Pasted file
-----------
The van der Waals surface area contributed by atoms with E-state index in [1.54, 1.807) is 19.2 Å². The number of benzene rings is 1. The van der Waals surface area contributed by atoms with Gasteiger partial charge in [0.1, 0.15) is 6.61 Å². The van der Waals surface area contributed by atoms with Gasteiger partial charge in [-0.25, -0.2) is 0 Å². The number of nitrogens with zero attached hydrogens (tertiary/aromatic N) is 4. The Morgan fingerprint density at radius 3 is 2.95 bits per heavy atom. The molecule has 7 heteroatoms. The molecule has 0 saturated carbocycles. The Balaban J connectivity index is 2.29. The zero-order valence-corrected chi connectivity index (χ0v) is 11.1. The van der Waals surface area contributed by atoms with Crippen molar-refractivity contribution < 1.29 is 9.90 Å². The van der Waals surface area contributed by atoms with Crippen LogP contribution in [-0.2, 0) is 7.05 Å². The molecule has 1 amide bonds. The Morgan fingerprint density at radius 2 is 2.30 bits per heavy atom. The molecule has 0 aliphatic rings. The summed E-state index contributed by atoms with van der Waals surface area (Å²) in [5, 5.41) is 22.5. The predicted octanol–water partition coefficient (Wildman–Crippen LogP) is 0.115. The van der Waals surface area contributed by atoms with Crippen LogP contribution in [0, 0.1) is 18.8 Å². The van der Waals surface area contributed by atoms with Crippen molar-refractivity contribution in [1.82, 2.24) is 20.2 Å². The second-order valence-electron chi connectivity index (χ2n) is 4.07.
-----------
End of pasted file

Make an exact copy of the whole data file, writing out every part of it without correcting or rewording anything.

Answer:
The van der Waals surface area contributed by atoms with E-state index in [1.54, 1.807) is 19.2 Å². The number of benzene rings is 1. The van der Waals surface area contributed by atoms with Gasteiger partial charge in [0.1, 0.15) is 6.61 Å². The van der Waals surface area contributed by atoms with Gasteiger partial charge in [-0.25, -0.2) is 0 Å². The number of nitrogens with zero attached hydrogens (tertiary/aromatic N) is 4. The Morgan fingerprint density at radius 3 is 2.95 bits per heavy atom. The molecule has 7 heteroatoms. The molecule has 0 saturated carbocycles. The Balaban J connectivity index is 2.29. The zero-order valence-corrected chi connectivity index (χ0v) is 11.1. The van der Waals surface area contributed by atoms with Crippen molar-refractivity contribution < 1.29 is 9.90 Å². The van der Waals surface area contributed by atoms with Crippen LogP contribution in [-0.2, 0) is 7.05 Å². The molecule has 1 amide bonds. The Morgan fingerprint density at radius 2 is 2.30 bits per heavy atom. The molecule has 0 aliphatic rings. The summed E-state index contributed by atoms with van der Waals surface area (Å²) in [5, 5.41) is 22.5. The predicted octanol–water partition coefficient (Wildman–Crippen LogP) is 0.115. The van der Waals surface area contributed by atoms with Crippen LogP contribution in [0, 0.1) is 18.8 Å². The van der Waals surface area contributed by atoms with Crippen molar-refractivity contribution in [1.82, 2.24) is 20.2 Å². The second-order valence-electron chi connectivity index (χ2n) is 4.07.